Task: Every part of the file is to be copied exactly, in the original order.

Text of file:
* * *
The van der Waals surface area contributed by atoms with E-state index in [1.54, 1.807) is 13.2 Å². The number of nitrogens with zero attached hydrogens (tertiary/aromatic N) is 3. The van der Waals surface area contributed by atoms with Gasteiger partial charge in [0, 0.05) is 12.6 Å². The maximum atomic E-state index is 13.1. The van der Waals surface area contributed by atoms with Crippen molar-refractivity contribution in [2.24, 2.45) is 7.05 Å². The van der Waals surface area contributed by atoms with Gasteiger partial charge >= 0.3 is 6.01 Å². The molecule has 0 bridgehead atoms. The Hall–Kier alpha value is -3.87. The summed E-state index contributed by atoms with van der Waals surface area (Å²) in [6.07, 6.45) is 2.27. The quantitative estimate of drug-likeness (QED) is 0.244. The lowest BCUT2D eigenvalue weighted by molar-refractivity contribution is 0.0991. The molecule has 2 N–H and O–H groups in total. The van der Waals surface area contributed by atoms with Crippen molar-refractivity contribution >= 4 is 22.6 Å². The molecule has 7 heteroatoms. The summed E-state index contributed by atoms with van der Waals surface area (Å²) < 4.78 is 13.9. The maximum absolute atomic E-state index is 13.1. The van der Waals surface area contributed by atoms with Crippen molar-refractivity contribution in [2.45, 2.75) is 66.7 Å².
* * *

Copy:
The van der Waals surface area contributed by atoms with E-state index in [1.54, 1.807) is 13.2 Å². The number of nitrogens with zero attached hydrogens (tertiary/aromatic N) is 3. The van der Waals surface area contributed by atoms with Gasteiger partial charge in [0, 0.05) is 12.6 Å². The maximum atomic E-state index is 13.1. The van der Waals surface area contributed by atoms with Crippen molar-refractivity contribution in [2.24, 2.45) is 7.05 Å². The van der Waals surface area contributed by atoms with Gasteiger partial charge >= 0.3 is 6.01 Å². The molecule has 0 bridgehead atoms. The Hall–Kier alpha value is -3.87. The summed E-state index contributed by atoms with van der Waals surface area (Å²) in [6.07, 6.45) is 2.27. The quantitative estimate of drug-likeness (QED) is 0.244. The lowest BCUT2D eigenvalue weighted by molar-refractivity contribution is 0.0991. The molecule has 2 N–H and O–H groups in total. The van der Waals surface area contributed by atoms with Crippen molar-refractivity contribution >= 4 is 22.6 Å². The molecule has 7 heteroatoms. The summed E-state index contributed by atoms with van der Waals surface area (Å²) < 4.78 is 13.9. The maximum absolute atomic E-state index is 13.1. The van der Waals surface area contributed by atoms with Crippen molar-refractivity contribution in [2.45, 2.75) is 66.7 Å².